Archived Opinion

Wild nights and the bar fight

Wild nights and the bar fight

“There is no such joy in the tavern as upon the road thereto.”  

— Cormac McCarthy, “Blood Meridian” 


 Mostly we avoided fights, Stewart and I did. But this one we couldn’t. 

Old Boy and his buddy brought their girlfriends to Tobacco Road, a “nightclub” built out in the middle of a field that was out in the middle of a bunch of other fields, but people would jump in their trucks, muscle cars, and aging sedans and drive 20 or 30 miles to gather there every Friday and Saturday night in the 1980s. 

When we were in high school, we were warned over and over about the dangers that awaited anyone foolish enough to venture there, especially young, inexperienced pups like us with our long blonde hair and scrawny bodies, so we stayed away. We weren’t old enough to get in anyway. 

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I went off to college, but my first stint didn’t last long, so when I came home, it wasn’t long before Stewart and I reconnected and started hitting the roads of northwestern North Carolina and southern Virginia every weekend and every Wednesday in search of new adventures.

 Wednesdays were generally set aside for disco night at Grandfather’s in Galax, when we’d splash on a little extra English Leather, find our favorite booth on the second floor, and let the Gap Band rattle our bones while we sipped our beers and scouted the place for any sign of pretty and available girls. Sometimes we found them, and sometimes we didn’t.

If we did, we’d probably wind up in the back seat of a car in some dark corner of the parking lot for an hour or two, gobbling Tic Tacs and kissing kissing kissing. If we didn’t, we’d end up in line at the Burger King at 1 a.m. with the other losers in love. 

We developed a circuit of clubs in different counties, which eventually included Tobacco Road. We still weren’t too sure about it, but we had made the happy discovery that each of us possessed quite the gift for bullshit — I’m sorry there’s not a prettier word for it — and that when we combined forces, this gift was multiplied exponentially. 

On any given night, we had people convinced that we were wealthy venture capitalists, Olympic triathletes, co-owners of a thousand-acre ranch in Wyoming, descendants of the Vanderbilts, inventors of Super Glue, or members of the rock ‘n’ roll band Journey, just on the verge of embarking on yet another world-wide tour. 

I don’t believe I have mentioned that a lot of women found Stewart to be irresistibly gorgeous. He had this kind of Rod Stewart vibe. I mean, bartenders flirted with him. Older women. Younger women. Tall women. Short women. All kinds of women. They couldn’t look away from him. 

 I was more like the boy next door, his wingman, the tall one with soulful eyes and a big vocabulary. He drew them in, and I wrote them poems on bar napkins. He drew them in even when he didn’t want to. 

 Oh, the fight. We were in Tobacco Road that one night and quite a few pitchers of draft beer were consumed at their table and at ours. Old Boy’s girlfriend had taken quite a conspicuous liking to Stewart.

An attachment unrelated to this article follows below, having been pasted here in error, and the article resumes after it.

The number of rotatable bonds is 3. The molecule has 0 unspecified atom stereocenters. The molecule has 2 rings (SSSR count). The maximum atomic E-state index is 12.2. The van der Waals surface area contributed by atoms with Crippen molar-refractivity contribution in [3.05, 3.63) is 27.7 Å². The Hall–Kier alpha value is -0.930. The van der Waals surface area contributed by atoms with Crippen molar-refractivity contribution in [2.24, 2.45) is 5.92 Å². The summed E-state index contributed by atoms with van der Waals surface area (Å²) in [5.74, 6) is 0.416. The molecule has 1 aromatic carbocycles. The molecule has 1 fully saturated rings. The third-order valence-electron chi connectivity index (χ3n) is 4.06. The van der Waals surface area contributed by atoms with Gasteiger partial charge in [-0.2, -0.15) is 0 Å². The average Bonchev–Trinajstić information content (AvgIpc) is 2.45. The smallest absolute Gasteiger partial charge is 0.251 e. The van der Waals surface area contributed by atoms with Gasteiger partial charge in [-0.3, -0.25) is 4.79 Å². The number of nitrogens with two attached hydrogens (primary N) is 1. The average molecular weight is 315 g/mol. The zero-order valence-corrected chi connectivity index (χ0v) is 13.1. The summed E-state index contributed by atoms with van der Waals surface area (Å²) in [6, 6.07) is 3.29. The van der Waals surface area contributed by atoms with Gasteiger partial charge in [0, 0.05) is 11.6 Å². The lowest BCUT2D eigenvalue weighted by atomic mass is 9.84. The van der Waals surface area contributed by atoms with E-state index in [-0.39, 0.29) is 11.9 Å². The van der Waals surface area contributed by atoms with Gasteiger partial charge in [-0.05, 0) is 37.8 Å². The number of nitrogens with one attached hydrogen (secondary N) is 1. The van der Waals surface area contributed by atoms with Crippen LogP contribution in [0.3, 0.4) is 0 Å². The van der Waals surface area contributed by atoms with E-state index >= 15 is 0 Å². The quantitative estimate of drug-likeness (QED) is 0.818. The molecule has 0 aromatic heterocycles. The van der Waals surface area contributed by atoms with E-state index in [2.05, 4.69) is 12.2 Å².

Not good, and we knew it. But let Michelob talk and it won’t shut up. She looked and looked, our tables about 15 feet apart. He wouldn’t look back, couldn’t look back, mustn’t look back. 

“This is trouble coming,” he said to me. 

Old Boy went to the bathroom, and that was her chance to come over and hand Stewart a scribbled note with her name and phone number. 

“I can’t tonight,” she said. “But call me this week and you’ll be glad you did.” 

Old Boy got back just in time to see her leaving our table and then just decided to come on over himself and force the moment to its crisis, while Stewart was looking for somewhere to put that note. 

“I think me and you may need to go outside for a little chat,” he said, bloodshot, unblinking eyes trained on Stewart. The girl pulled on his arm, pleading, “It was NOTHING, Billy.” 

It was raining outside, but we all filed out like we were leaving a football game. There were four or five on each side, not including the girlfriend and a couple of her friends, all of them trying to convince Billy that he had not seen what he had so obviously seen. 

As soon as we got to a little clearing in the grass, Old Boy took a wild swing at Stewart and it was on, just a tangle of elbows and knees, haymakers and headlocks. The rest of us made a circle, checking each other warily.   

The fight went on for a few minutes — which is a long time for a bar fight — until I saw Stewart reach for his neck, as if he were choking on a chicken bone. 

“Wait a minute,” he said. “Just wait one damn minute!” 

Old Boy relaxed his boxer’s stance a little and looked at him, confused. 

“Wait for what?” 

“I’ve lost my necklace,” Stewart said. “My mama gave me that necklace. We’ve got to find it.” 

There in the pouring rain under the glare of a streetlight, we all looked around in the grass and the mud for Stewart’s necklace, including Old Boy. We looked like confused chickens pecking in the barnyard. 

“Hey, here it is!” said one of the girls, plucking it out of the mud. “I found it!” 

Stewart had no sooner put it in his pocket than Old Boy took another swing, this one intercepted by the cop-for-hire that worked there every weekend. He had been alerted to a disturbance outside, only to find a bunch of people looking around in the grass for some treasure lost. 

“Go home, all of you.” 

We did. That was always the best part anyway, the coming and the going.

(Chris Cox is a writer and teacher who lives in Haywood County. This email address is being protected from spambots. You need JavaScript enabled to view it..)

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